And [Josh] I think your point number 4 is both hilarious and retarded so I'm not even going to get into it.


What can we conclude from these exchanges? I'm tempted to make an off-hand remark about having too much time on our hands. However, such analyses are, I think, valuable. This is because Victoria's Secret gets to spend millions of dollars on catalogs and advertisements (some featuring Bob Dylan) to reinforce the world view that maximizes their profits. As every business does this, other modes of thinking are made more and more difficult. I should think the occasional unpacking of this serves some purpose.

Monday, May 11, 2009

A Metal Song You Won't Want to Miss För Allt Smör i Småland

People liked my post about Georgian folk/jazz fusion, so I thought I'd post another music video I recently discovered.

I was reading an article on an alleged artifact from a 19th century war: two bullets, fused as if by a mid-air impact. In the comment section, people discussed whether such a thing could happen, or whether it was a hoax. One commenter said that one finds many such fused bullets around the site of the Battle of Gallipoli. Someone replied, "Only reason I know of Gallipoli is through Sabaton. Let the music tell the story."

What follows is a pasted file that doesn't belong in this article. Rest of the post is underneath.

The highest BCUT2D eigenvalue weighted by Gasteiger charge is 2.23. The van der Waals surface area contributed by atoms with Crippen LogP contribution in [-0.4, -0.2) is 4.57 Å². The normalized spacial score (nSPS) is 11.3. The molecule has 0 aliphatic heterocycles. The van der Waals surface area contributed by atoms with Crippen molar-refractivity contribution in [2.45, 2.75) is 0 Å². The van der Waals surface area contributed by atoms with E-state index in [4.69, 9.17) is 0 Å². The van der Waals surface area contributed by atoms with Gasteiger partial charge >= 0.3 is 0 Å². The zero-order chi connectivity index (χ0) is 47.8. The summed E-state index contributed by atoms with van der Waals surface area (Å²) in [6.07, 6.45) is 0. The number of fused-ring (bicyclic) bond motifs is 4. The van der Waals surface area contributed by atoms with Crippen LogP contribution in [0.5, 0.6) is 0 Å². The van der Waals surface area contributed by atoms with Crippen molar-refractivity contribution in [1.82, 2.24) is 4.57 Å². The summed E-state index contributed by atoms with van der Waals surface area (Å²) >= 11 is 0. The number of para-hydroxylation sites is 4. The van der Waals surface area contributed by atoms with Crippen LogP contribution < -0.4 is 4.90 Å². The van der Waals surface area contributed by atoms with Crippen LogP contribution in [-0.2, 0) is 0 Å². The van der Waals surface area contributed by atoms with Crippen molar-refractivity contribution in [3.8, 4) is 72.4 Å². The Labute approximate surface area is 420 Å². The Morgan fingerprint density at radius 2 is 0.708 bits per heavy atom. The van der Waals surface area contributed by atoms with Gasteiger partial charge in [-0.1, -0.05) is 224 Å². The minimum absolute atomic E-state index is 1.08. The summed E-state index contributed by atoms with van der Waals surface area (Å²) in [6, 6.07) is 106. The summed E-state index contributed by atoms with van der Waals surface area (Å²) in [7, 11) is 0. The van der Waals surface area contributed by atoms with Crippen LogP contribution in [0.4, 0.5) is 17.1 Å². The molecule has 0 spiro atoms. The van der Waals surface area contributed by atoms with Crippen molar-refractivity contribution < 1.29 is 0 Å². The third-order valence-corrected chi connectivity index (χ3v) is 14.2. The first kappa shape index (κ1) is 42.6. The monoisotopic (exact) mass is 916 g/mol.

I thought Sabaton could be an opera or something, so I looked it up. It turns out they are a Swedish power metal band that primarily writes songs about historical battles. Here's the music video for "Cliffs of Gallipoli," from their 2008 release The Art of War. I can't decide if this is ridiculous or awesome.



Maybe I'm not a metal expert, but they do remind me a little of Dethklok. Further, I think anti-war metal is somewhat rare. But, as the say in Sweden, "Lika barn leka bäst."

Saturday, May 9, 2009

Wikipedia Strikes Again: Amazing Georgian Folk Music

Somehow, I ended up on the Wikipedia article on yodeling. It claims that there are different varieties of yodeling in different cultures. It continues, "[i]n Georgian traditional music, yodelling [sic?] takes the form of krimanchuli technique, and is used as a top part in three/four part polyphony."